Decedents: Income Tax Filing
A personal representative (fiduciary) is responsible for filing certain tax returns
for a person who has died, and for the decedent's estate. The personal representative
may be required to file the final income tax return of the decedent and any returns
not filed for preceding years, the income tax return for the estate, and the estate
The filing requirements that apply to individuals will determine if a final income
tax return is required for the decedent.
Whether income must be included or deductions may be taken on the final return is
determined by the method of accounting used by the decedent. Most individuals use
the cash method. Under this method, the final return should show only the items
of income the decedent actually received, that were credited to his account, or
that were made available to him without restriction before death. Generally, expenses
the decedent paid before death should be deducted on the final return. If the decedent
used the accrual method, refer to Publication 559,
Survivors, Executors, and Administrators, and Publication 538,
Accounting Periods and Methods, for further information.
The final return should have the word "Deceased," the decedent's name, and the date
of death written across the top of the return. Generally, the person who is filing
a return for a decedent and claiming a refund must file Form 1310 (PDF) , Statement
of Person Claiming Refund Due a Deceased Taxpayer, with the return.
However, if you are a surviving spouse filing a joint return, or a court appointed
or certified personal representative filing an original return for the decedent,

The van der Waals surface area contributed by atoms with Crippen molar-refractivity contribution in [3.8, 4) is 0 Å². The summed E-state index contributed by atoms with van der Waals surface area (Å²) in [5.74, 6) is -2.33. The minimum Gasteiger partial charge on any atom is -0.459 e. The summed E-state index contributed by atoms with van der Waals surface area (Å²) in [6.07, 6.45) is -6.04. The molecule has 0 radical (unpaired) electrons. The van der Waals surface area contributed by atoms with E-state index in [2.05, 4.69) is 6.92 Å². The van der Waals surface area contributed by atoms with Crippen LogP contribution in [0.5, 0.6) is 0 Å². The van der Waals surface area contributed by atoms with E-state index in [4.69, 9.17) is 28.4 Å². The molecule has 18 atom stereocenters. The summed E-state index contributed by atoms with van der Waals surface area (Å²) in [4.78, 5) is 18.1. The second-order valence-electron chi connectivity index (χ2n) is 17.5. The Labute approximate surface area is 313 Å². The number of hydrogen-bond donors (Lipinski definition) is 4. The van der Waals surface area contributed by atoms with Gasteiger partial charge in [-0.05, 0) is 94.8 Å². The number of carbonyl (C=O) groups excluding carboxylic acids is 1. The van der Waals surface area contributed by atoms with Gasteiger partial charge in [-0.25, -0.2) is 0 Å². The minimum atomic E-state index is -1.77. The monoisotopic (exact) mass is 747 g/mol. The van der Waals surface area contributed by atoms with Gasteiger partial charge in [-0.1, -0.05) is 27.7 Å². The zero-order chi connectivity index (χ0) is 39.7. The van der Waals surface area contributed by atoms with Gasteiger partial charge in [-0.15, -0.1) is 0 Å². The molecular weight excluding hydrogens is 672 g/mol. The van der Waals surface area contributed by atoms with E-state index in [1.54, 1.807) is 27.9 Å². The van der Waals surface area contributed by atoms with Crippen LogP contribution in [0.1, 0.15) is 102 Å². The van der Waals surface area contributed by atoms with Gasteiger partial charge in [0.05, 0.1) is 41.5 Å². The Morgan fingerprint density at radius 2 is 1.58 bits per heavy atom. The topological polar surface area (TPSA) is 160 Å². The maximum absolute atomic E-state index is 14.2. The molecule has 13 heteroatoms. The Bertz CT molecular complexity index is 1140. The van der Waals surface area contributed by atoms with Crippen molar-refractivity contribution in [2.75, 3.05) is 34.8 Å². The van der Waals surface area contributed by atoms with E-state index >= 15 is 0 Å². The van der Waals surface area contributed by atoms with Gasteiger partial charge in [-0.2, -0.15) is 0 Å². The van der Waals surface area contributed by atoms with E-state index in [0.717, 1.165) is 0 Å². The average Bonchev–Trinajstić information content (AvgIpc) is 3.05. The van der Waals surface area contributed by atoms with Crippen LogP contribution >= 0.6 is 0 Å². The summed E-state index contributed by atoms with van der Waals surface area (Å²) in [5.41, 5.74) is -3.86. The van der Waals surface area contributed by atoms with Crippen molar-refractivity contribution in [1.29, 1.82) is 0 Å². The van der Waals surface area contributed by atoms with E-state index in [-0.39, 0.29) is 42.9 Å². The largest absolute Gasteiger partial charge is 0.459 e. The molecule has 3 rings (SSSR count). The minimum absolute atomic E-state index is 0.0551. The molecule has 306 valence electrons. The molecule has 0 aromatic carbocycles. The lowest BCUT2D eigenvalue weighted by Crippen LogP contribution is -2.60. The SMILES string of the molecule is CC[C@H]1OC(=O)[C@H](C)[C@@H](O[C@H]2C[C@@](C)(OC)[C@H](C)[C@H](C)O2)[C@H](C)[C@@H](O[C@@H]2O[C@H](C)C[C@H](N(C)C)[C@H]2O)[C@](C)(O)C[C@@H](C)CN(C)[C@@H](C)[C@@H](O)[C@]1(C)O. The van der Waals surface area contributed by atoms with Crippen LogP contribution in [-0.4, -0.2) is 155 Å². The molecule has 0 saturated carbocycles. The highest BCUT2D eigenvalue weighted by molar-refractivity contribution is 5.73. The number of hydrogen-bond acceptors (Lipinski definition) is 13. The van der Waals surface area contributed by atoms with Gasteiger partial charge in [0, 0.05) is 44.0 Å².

you do not have to file Form 1310. Personal representatives must attach to the return
a copy of the court certificate showing the appointment.
If a personal representative has been appointed, that person must sign the return.
If it is a joint return, the surviving spouse also must sign it. If you are a surviving
spouse filing a joint return and no personal representative has been appointed,
you should sign the return and write in the signature area, "Filing as surviving
spouse." If no personal representative has been appointed and there is no surviving
spouse, the person in charge of the decedent's property must file and sign the return
as "personal representative."
Please refer to the
Form 1041 Instructions to determine if a Form 1041 (PDF), U.S. Income
Tax Return for Estates and Trusts, is required to be filed.
You may have to file
Form 706 (PDF), United States Estate (and Generation Skipping Transfer) Tax
Return. Please refer to the Form 706 Instructions
to determine if a Form 706 is required to be filed.